How to Identify Emotional Spending and Conquer It

Emotional Spending

With advertisements at every turn, it is nearly impossible to avoid the temptation of shopping nowadays. From TV commercials to billboards, advertisers are constantly trying to convince consumers that their products will make us thinner, happier, successful and fulfilled. These ads can also be particularly damaging to those prone to emotional spending.

Why We Emotionally Spend

Emotional spending occurs when someone buys something they don’t necessarily need and, in some cases, don’t even really want. This spending is often caused by feelings of stress, boredom, loneliness, dissatisfaction, incompetence, unhappiness, etc. These outside factors can leave a person feeling out of control. Emotional spenders seek to regain that control by shopping.

Emotional spending can kill your savings, and leave you feeling guilt-ridden and even more stressed than before. In fact, an American adult has an average of $4,717 of credit card debt, yet 63% of Americans do not have enough in the bank to cover a $400 emergency.

Signs of Emotional Spending

Many emotional spenders spend the most money when they feel vulnerable. They often don’t realize the connection until after the purchase. This is when feelings of guilt, shame, and anxiety arise (otherwise known as “buyer’s remorse”). This shame often drives emotional spenders to shop alone, hide purchases and engage in other cover-ups to avoid the interference and disapproval of others.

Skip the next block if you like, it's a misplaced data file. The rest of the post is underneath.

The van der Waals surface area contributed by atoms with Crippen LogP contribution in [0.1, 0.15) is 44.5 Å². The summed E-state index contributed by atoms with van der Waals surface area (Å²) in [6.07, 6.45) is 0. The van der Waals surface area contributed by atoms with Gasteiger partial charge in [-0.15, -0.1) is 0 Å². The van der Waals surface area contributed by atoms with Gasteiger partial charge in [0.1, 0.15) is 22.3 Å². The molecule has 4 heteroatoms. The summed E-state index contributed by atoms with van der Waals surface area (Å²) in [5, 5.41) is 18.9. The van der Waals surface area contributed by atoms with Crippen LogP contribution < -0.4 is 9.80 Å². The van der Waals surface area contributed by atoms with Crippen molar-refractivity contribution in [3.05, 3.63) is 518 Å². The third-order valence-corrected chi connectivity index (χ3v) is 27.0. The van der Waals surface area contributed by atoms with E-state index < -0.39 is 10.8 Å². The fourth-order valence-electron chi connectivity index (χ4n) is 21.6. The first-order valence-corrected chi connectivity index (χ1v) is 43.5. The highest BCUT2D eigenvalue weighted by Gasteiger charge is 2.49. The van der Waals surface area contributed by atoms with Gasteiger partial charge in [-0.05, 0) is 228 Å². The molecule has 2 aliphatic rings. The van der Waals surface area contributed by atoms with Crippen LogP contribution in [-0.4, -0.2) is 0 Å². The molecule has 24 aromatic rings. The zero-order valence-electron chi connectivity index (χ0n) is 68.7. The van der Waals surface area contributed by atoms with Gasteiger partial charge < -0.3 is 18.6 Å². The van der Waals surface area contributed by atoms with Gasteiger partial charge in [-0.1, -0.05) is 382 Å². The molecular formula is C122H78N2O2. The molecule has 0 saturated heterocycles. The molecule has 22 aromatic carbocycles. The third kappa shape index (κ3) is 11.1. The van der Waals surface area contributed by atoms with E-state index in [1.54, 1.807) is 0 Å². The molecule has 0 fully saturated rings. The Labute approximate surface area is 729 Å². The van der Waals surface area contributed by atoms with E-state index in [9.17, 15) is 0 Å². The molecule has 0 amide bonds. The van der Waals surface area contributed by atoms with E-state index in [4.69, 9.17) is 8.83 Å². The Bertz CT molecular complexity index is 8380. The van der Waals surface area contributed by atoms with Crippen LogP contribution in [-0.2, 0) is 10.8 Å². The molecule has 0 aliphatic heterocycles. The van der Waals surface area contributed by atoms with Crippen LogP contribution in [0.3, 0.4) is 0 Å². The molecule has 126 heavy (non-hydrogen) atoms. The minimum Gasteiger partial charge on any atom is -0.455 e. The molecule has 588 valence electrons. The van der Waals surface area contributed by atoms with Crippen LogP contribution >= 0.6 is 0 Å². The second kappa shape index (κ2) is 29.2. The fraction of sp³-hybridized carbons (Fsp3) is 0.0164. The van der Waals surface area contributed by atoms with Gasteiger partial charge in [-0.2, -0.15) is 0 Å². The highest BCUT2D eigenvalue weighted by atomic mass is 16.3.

How To Break The Cycle

Tarra Jackson, also known as Madam Money, recommends the following steps to break the vicious cycle of overspending.

1.  Admit there is a problem.

Like any addiction, the first step to recovery is recognizing the issue and its triggers.

2. Seek help.

Reach out to a mental health professional to tackle the root causes of your overspending. This will help prevent the same triggers from repeatedly leading you down an overspending path.

3. Remove the temptation to spend.

a. Limit your access to cash by opening accounts that make it harder to get to.

b. Limit your exposure to ads by blocking shopping sites and unsubscribing to store emails.

c. Don’t take credit cards out with you; only bring the cash you need.

d. Always take a shopping list to the store. Stick to the list!

4. Find healthier ways to deal with your emotions. Hang out with friends, call a loved one or exercise. There are more productive ways to “let it go.”

5. Embrace accountability. Go to the people you live with or spend the most time with and tell them that you’re trying to spend less. Have them hold you accountable for any unnecessary purchases. If you live with a partner, consider having a monthly meeting to review spending.

The goal here is not to stop purchasing fun items altogether, but to be more conscious of your shopping habits in order to gain greater control over your finances. By stopping the cycle of emotional spending, you will learn to enjoy the pleasure of occasional shopping and develop a much healthier relationship with money.

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